Being Gobsmacked By Beauty - Nieuwoudtville And Biedouw Valley
In the grand scheme of things, three OMG’s in one day aren’t that bad, but, you see, I’m not that sorta gal. But then again, I’m known to have a mouth on me. My expletives were utterly spontaneous, what my eyes saw my mouth exclaimed before my brain had caught up.
My most vivid memory of this two stop trip was the extraordinary changing of the colours. We were coming round the mountain and off the Botterkloof pass when the escarpment turned pink; kilometers of shocking pink, magenta and cerise. After driving many miles through the anticipated marmalade hues this was a welcome break to the senses, yet, the impact was mindblowing.
Nieuwoudtville lived up to its promise as the flower (actually bulb,but allow me a bit of poetic licence here) capital of the world once again. Not only was the village’s Main road a kaleidoscope of colour, ladies, dressed up, with traditional bonnets protecting their faces, having set up stalls producing local takeaway treats like Vetkoek, skuinskoek, pancakes and a host of other lip-smacking tasties. A festive air greeted us. We pulled in at the fuel station to fill up with diesel giving me my first opportunity to capture some close-up pictures of a patch of daisies on the sidewalk. In private gardens, fruit and almond trees were covered in blossoms in shades of pink, white and cream.
Lunch, we decided, would most definitely be amongst Namaqualand daisies and some early flowering bulbs and NOT indoors. Katsterte (cats’ tails) had pushed their heads up and towered above the daisies swaying gaily in the midmorning breeze.
As is our custom, we unpacked our table and chairs. The bright Tofo tablecloth was brought out, and we sat down with our drinks, enjoying our delicious hotdogs and tomato "smoor". Passers-by didn’t bat an eye; it’s not unusual to see tourists taking pleasure in their surroundings during springtime.
“Make haste while the sun shines” is precisely what we did after lunch, and soon we lumbered off to see what the afternoon had in store for us. Fallow farm fields were ablaze with vibrant colour all the way to the iconic Matjiesfontein farm, our intended overnight stop.
Colour carpeted the landscape at Matjiesfontein. We spent hours tiptoeing through the daisies, identifying, photographing, and stopping to enjoy the abundance of nature.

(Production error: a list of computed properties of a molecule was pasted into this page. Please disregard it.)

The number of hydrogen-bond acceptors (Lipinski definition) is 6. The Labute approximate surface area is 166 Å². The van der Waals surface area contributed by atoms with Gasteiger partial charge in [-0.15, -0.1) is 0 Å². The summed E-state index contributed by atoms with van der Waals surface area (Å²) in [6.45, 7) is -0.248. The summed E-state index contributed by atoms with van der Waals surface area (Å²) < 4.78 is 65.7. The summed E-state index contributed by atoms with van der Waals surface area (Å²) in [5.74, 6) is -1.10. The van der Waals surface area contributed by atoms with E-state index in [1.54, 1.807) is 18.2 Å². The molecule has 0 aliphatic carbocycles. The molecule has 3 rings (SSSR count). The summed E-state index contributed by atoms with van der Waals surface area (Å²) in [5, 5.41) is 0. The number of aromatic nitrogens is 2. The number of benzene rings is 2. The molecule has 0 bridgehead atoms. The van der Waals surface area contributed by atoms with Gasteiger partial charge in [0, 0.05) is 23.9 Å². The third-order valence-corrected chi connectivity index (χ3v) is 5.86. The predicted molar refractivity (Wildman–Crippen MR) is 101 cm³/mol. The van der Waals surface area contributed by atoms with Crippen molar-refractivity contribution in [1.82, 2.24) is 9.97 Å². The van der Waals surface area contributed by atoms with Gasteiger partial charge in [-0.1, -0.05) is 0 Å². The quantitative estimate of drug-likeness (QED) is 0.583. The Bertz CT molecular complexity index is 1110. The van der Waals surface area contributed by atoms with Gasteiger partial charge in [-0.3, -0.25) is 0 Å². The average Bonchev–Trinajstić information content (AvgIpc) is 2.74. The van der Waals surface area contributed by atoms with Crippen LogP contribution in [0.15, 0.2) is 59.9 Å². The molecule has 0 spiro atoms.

After setting up our campsite, Butch unstrapped our bikes. We went for a ride along farm roads, enjoying the saturated colours of the sunset and the deepening colours of the buds closing for the night.
With the quiet hum of a generator in the background, we listened to the chatter of Cape Weavers building nests, the fussy females inspecting their mate’s labours. The occasional male rebuffed, all the while frenetically swizzling collecting leaves and sticks.
A Namaqua mist descended upon us as soon as the lights came on. Butch would not have to braai in the cold. We had a delicious soup specially prepared and frozen with such an event in mind. With mugs filled with hot milk, we crept under our feathers and enjoyed a chocolate bomb as silence took over. Man and mouse exhausted from a busy day.
The Honey Badger is a conversation starter, and everywhere we go, someone inevitably comes calling with stories of their overlander experiences or desires of living the dream. While I showered, Butch had an opportunity to chat with our camping neighbour. My sympathies go out to him, who had to stop his travels in his motor home due to physical frailties, but his wife assured me she’s delighted in their Oz tent and 15inch blow-up mattress! Good luck with folding that tent, recalling our efforts with the pop-up we had.
By all accounts, the weather would be inclement. We resumed our trip on the dirt roads and mountain passes, traversing three passes into the Bidouw valley for lunch. Botterkloof Pass on R364, Klipfonteinrant Pass on R364 and Hoek-se-Berg pass into Biedouw Valley.
Whoever said “every landscape captures the imagination with its unique splendour” was 100% correct. Sometimes barren, often stark and mostly inhospitable, the unforgiving Namaqualand opens up in spring to celebrate with gratitude after a kinder, wetter winter.
The Biedouw Valley, I’d told myself beforehand, wasn’t going to surprise me again. We’d been two years ago, and the chances were slim that experience could ever be trumped. Wow, how wrong I was. I was breathless. The valley lay below us like a patchwork quilt in all its glory—Sunbursts of orange, yellow, ochre, white and green.